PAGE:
Yadier Molina retiring in St. Louis is grand, so the Cardinals need to make 2022 count



Dan Buffa, Special to the Jewish Light

The St. Louis Cardinals paid Yadier Molina the proper respect of a legacy player with a one-year contract extension for 2022. The $10 million doesn’t need to be broken down by sabermetric experts; this is indeed the last ride with the immortal “Yadi.”

Molina may be far from the perfect plate package that he was in 2013 when his fWAR (Wins Above Replacement via Fangraphs) was 7.8, but he’s still a plus-player manning one of the toughest positions in pro sports. Granted, the stat kings haven’t exactly cracked the code on attributing a proper one-off value to catchers, but Molina does put a crack in the mold. He collects a record every other week, whether it’s most innings/games/breaths of air by a Cardinal or playoff games appeared in.

This was going to happen all along. It needed to happen. After all, how many franchise legends start and begin their career in St. Louis? A fate that escaped Molina’s best friend, Albert Pujols, but one that he will achieve. It happens with all the drama of a deleted Instagram (where the catcher has enjoyed his fair share of theatrics) selfie taken on a beach. Unlike this past winter, where the franchise icon and team bickered for weeks before coming to an agreement, this new and (maybe?) final contract just… happened.

Here’s the thing. I don’t care about the money as much as some. Molina wasn’t going to take a pay cut unless his 2021 was disastrous, and that hasn’t occurred. While his hard-hit percentage at the plate and overall power remain limited, Molina is still hitting .259 with 24 extra base hits, and he scored his tenth All Star berth this summer. He’s still throwing would-be stealers 43% of the time, while the MLB average is just 25%. What he’s lost in the ability to block pitches, he’s made up for in limiting the running game (at least when Kolten Wong isn’t on the bases).


Pay him $8 million or pay him $12. By the end of the season, via Fangraphs assessment of WAR/contract value, Molina comes out a plus-player. It doesn’t matter.

What does matter is playing time because he’s way past the expiration date for full-time catchers. What’s so wrong with a 65-35 split with Ivan Herrera. Let’s face it. If Andrew Knizner is the backup, Molina will start more-and it says absolutely zero about the younger catcher’s talent level. The team doesn’t believe in him. Why else would they re-sign a 39-year-old catcher in August to a sweet deal? Herrera is the real future behind home plate. There is no multi-verse in baseball. Things happen and the result can be unconventional. After all, Molina is still ahead of Father Time on the scorecards–even if the latter is starting to win more rounds.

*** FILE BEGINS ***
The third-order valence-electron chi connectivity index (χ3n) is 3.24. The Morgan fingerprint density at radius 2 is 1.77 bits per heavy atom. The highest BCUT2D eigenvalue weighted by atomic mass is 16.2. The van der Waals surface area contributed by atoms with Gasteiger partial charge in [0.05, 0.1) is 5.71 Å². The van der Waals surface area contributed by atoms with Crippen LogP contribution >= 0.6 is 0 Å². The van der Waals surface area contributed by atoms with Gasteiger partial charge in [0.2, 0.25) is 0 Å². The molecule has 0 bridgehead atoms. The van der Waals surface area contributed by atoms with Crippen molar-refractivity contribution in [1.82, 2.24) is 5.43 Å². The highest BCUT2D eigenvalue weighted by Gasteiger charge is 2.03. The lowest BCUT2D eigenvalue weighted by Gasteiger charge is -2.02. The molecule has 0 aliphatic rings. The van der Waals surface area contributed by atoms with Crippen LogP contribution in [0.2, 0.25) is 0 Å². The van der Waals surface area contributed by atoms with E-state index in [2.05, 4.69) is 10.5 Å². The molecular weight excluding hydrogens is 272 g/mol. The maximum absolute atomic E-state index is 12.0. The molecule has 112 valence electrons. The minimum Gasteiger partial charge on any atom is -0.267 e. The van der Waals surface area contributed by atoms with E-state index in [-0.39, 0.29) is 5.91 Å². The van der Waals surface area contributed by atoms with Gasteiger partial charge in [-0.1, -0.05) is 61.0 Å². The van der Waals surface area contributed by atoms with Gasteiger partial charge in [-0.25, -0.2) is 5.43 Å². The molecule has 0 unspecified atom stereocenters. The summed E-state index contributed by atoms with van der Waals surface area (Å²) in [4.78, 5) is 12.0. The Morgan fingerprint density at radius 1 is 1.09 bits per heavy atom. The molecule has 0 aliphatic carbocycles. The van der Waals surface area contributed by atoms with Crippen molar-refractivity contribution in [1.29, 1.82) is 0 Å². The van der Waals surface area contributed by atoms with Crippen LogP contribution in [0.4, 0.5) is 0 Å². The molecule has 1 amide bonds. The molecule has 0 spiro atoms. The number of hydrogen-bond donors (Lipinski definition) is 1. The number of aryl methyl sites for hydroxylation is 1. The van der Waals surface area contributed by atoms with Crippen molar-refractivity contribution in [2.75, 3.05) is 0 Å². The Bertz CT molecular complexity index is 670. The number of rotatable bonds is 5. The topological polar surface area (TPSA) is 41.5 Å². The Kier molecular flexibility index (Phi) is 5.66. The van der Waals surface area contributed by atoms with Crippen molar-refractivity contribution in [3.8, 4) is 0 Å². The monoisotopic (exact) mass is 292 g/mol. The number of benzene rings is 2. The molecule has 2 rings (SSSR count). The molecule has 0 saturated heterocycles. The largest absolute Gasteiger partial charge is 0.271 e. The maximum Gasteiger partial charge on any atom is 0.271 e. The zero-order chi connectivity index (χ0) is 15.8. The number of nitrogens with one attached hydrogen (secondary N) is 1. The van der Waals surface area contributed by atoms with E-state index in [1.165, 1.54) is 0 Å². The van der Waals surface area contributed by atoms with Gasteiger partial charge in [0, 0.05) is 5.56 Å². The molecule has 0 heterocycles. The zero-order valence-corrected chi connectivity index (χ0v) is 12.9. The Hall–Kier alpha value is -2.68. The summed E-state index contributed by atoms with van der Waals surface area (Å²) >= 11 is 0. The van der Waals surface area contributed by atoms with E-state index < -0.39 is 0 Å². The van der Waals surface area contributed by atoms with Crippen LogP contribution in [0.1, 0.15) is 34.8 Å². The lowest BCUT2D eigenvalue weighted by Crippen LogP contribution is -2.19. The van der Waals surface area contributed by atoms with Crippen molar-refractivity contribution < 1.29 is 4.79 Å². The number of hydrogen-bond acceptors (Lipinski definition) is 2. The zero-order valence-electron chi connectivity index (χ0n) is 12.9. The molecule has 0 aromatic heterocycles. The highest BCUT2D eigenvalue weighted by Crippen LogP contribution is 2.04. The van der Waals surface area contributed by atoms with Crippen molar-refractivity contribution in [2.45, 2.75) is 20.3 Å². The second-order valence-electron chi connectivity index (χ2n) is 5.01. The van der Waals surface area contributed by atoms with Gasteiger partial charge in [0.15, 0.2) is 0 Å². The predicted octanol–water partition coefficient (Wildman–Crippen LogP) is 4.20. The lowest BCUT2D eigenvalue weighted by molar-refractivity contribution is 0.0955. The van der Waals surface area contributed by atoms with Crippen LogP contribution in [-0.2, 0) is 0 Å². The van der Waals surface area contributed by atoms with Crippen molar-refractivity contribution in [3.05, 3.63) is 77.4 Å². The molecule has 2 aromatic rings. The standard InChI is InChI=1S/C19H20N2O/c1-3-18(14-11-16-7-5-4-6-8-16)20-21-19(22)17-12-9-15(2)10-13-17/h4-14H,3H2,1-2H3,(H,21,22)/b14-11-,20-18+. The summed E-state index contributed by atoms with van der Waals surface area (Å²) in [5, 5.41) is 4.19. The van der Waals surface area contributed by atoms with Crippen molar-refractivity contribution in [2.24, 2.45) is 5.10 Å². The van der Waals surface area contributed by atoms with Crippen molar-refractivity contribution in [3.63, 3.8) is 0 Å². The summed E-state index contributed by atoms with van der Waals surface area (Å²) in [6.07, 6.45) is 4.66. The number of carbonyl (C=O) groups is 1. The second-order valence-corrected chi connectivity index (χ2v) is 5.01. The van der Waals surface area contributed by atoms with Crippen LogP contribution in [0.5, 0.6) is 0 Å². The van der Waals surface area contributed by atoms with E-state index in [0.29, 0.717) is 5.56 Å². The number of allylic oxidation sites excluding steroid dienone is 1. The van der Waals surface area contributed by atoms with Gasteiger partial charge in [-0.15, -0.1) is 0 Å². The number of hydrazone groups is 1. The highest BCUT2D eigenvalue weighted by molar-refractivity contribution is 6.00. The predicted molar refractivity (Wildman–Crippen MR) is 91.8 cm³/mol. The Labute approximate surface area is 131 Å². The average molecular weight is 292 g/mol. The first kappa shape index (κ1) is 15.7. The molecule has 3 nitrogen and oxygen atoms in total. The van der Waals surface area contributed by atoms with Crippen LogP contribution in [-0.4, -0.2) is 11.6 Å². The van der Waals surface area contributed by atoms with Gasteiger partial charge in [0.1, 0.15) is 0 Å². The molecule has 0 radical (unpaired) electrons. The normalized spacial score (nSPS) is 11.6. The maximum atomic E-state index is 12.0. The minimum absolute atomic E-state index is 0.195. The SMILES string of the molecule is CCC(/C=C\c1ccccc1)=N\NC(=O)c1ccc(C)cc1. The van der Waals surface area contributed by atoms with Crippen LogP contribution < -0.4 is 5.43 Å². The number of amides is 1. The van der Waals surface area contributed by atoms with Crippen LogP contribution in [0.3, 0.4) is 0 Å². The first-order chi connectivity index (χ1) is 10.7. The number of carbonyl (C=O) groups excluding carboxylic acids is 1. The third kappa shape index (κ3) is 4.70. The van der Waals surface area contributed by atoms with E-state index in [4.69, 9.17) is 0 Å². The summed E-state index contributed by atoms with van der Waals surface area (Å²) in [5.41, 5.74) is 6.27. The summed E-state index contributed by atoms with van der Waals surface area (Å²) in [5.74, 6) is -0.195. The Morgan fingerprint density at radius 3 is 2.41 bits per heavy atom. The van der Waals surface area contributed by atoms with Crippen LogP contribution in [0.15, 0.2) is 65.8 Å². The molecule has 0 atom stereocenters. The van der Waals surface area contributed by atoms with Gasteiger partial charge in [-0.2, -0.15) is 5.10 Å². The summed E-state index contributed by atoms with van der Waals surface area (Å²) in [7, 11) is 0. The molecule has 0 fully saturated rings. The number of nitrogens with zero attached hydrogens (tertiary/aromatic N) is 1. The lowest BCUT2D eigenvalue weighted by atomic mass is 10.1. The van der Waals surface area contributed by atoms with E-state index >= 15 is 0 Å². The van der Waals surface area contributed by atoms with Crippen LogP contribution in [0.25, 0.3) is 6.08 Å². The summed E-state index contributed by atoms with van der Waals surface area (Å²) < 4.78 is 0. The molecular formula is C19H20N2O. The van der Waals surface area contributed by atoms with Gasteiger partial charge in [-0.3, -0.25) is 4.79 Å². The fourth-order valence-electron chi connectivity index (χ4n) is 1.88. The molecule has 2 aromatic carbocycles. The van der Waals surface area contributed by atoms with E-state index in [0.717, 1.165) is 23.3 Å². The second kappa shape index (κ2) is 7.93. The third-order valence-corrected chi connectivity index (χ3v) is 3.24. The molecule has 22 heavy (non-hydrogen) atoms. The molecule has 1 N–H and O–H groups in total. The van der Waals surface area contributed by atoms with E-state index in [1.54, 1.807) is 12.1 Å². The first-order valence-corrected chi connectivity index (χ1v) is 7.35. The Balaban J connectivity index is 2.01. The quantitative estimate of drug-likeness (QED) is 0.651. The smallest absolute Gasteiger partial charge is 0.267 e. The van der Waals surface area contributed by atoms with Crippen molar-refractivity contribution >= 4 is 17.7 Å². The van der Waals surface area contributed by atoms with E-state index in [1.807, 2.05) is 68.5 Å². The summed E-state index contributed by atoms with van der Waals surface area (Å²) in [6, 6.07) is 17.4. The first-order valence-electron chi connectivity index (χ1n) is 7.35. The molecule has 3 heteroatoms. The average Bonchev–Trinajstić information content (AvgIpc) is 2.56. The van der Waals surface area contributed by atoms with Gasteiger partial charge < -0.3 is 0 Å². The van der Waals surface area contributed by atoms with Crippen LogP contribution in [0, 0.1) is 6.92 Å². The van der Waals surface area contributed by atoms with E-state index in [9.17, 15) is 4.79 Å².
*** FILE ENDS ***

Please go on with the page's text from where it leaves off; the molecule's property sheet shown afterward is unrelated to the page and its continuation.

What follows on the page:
In allowing a bigger portion of playing time to the backup, Molina stays fresher and will be better. He plays better when he does collect even a little rest. Last time I checked, 17,558.2 innings took a toll. His competitive drive should be bottled and served to every young player entering the big leagues, but every hardcore desire to play must be placed in check. With a 60/40 split-please don’t dream of it being lower, outside of injury-the future gets a sizable debut to provide answers while the icon gets the bigger share and a grand finish.

This is the way it should be. I don’t care about other sports greats splitting their career in two spots or winning titles for two different teams. Molina’s tale is unlike any other, at least from what I’ve watched since the 80s. Also, comparisons are so weak at the point of inspection. The worth of Molina to St. Louis is a value that calculators can’t assess.

Now, the Cardinals just need to make 2022 worth the last ride. With so much money falling off the books, and the eventual reunion of Adam Wainwright with his favorite battery mate, the front office needs to hit the ignition button this coming offseason. Don’t wait until 2023, when the shortstop market isn’t off the charts. Molina got a $1 million raise, so use the Matt Carpenter-Andrew Miller-Carlos Martinez (just to name a few) to refuel the roster for a legitimate postseason run.

I’m not talking about acquiring a big, fancy late Christmas ornament (Nolan Arenado) and sticking it to a troubling team. Get a shortstop, No. 2 starter, and revamp the bench. Tyler O’Neill, Harrison Bader, Dylan Carlson and Lars Nootbaar make for a solid outfield. Arenado and Paul Goldschmidt are your corner infielders for the foreseeable future. Nolan Gorman is your second baseman-to-be. Paul DeJong isn’t the answer at shortstop. Plug that hole and make the Molina final drive worth the drama and emotion that will surely become attached as the weeks fall from next year’s schedule.

It’s no secret that Molina’s fire hasn’t exactly been at an extremely high level at times this summer. That’s not an indictment on his play; just an observation. With an inconsistent team and little help from the front office, the player isn’t going to that next level every day. The casual fan can complain about it until the end of time, but reality still wins. He competes at the expected level with occasional spurts of intensity–just about what you see from 99% of the team. They want it but still see the standings and feel the results.

Fact: If the Cards fill a couple key needs this winter and have a legit shot at a pennant, the Yadi throttle will be in hyperdrive next season. Book it.

Just make it count. Don’t check down and ride the Waino/Yadi farewell tour through another season of .500 baseball. Employ the youth, ever so slowly, and prepare for a deep run next season. Waiting around will only empty more seats at Busch Stadium.

Build a team that fills the seats, so Yadier Molina gets the sendoff he deserves, and the fans get more than a pretender.